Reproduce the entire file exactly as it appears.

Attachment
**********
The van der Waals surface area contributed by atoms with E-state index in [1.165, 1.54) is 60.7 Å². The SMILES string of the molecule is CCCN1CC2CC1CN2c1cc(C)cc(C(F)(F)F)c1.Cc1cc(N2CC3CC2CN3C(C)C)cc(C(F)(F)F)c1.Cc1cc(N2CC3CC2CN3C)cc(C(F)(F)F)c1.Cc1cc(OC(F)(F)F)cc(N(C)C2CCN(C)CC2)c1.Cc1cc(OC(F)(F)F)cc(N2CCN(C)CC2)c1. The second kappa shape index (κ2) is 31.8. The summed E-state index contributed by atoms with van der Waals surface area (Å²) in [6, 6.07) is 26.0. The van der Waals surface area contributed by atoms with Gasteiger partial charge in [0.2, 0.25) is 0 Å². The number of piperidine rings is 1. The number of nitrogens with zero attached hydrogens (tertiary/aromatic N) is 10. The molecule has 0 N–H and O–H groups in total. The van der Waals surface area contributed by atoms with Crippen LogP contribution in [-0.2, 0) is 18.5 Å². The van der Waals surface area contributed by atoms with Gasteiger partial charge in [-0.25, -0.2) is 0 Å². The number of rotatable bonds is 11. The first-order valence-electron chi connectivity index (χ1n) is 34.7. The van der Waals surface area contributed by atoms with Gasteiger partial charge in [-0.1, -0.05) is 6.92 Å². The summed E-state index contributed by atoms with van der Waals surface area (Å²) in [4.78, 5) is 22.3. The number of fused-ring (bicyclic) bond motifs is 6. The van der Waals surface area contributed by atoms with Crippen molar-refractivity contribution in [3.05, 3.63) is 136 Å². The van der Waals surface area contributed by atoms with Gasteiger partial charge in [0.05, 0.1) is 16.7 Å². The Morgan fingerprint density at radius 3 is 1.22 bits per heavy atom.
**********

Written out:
The van der Waals surface area contributed by atoms with E-state index in [1.165, 1.54) is 60.7 Å². The SMILES string of the molecule is CCCN1CC2CC1CN2c1cc(C)cc(C(F)(F)F)c1.Cc1cc(N2CC3CC2CN3C(C)C)cc(C(F)(F)F)c1.Cc1cc(N2CC3CC2CN3C)cc(C(F)(F)F)c1.Cc1cc(OC(F)(F)F)cc(N(C)C2CCN(C)CC2)c1.Cc1cc(OC(F)(F)F)cc(N2CCN(C)CC2)c1. The second kappa shape index (κ2) is 31.8. The summed E-state index contributed by atoms with van der Waals surface area (Å²) in [6, 6.07) is 26.0. The van der Waals surface area contributed by atoms with Gasteiger partial charge in [0.2, 0.25) is 0 Å². The number of piperidine rings is 1. The number of nitrogens with zero attached hydrogens (tertiary/aromatic N) is 10. The molecule has 0 N–H and O–H groups in total. The van der Waals surface area contributed by atoms with Crippen LogP contribution in [-0.2, 0) is 18.5 Å². The van der Waals surface area contributed by atoms with Gasteiger partial charge in [-0.25, -0.2) is 0 Å². The number of rotatable bonds is 11. The first-order valence-electron chi connectivity index (χ1n) is 34.7. The van der Waals surface area contributed by atoms with Gasteiger partial charge in [-0.1, -0.05) is 6.92 Å². The summed E-state index contributed by atoms with van der Waals surface area (Å²) in [4.78, 5) is 22.3. The number of fused-ring (bicyclic) bond motifs is 6. The van der Waals surface area contributed by atoms with Crippen molar-refractivity contribution in [3.05, 3.63) is 136 Å². The van der Waals surface area contributed by atoms with Gasteiger partial charge in [0.05, 0.1) is 16.7 Å². The Morgan fingerprint density at radius 3 is 1.22 bits per heavy atom.